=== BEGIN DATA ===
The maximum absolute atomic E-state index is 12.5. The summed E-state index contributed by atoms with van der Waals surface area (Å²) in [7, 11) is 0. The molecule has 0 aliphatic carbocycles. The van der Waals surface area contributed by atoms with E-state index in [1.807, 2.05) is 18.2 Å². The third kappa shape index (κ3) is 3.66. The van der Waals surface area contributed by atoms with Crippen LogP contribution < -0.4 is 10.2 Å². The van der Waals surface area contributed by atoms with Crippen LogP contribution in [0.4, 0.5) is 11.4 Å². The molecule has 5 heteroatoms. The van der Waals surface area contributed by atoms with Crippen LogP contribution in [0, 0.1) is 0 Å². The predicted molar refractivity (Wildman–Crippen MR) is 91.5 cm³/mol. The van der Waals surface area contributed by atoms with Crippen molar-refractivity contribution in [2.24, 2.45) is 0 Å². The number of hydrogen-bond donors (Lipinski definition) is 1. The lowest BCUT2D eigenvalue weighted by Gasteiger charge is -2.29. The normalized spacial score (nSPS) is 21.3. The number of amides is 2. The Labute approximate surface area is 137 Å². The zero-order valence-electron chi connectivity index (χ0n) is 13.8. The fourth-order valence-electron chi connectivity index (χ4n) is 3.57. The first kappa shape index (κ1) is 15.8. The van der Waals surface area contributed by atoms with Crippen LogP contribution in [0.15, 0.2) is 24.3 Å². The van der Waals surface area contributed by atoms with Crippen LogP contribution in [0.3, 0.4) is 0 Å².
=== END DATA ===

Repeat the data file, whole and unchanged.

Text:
The maximum absolute atomic E-state index is 12.5. The summed E-state index contributed by atoms with van der Waals surface area (Å²) in [7, 11) is 0. The molecule has 0 aliphatic carbocycles. The van der Waals surface area contributed by atoms with E-state index in [1.807, 2.05) is 18.2 Å². The third kappa shape index (κ3) is 3.66. The van der Waals surface area contributed by atoms with Crippen LogP contribution < -0.4 is 10.2 Å². The van der Waals surface area contributed by atoms with Crippen LogP contribution in [0.4, 0.5) is 11.4 Å². The molecule has 5 heteroatoms. The van der Waals surface area contributed by atoms with Crippen LogP contribution in [0, 0.1) is 0 Å². The predicted molar refractivity (Wildman–Crippen MR) is 91.5 cm³/mol. The van der Waals surface area contributed by atoms with Crippen molar-refractivity contribution in [2.24, 2.45) is 0 Å². The number of hydrogen-bond donors (Lipinski definition) is 1. The lowest BCUT2D eigenvalue weighted by Gasteiger charge is -2.29. The normalized spacial score (nSPS) is 21.3. The number of amides is 2. The Labute approximate surface area is 137 Å². The zero-order valence-electron chi connectivity index (χ0n) is 13.8. The fourth-order valence-electron chi connectivity index (χ4n) is 3.57. The first kappa shape index (κ1) is 15.8. The van der Waals surface area contributed by atoms with Crippen LogP contribution in [0.15, 0.2) is 24.3 Å². The van der Waals surface area contributed by atoms with Crippen LogP contribution in [0.3, 0.4) is 0 Å².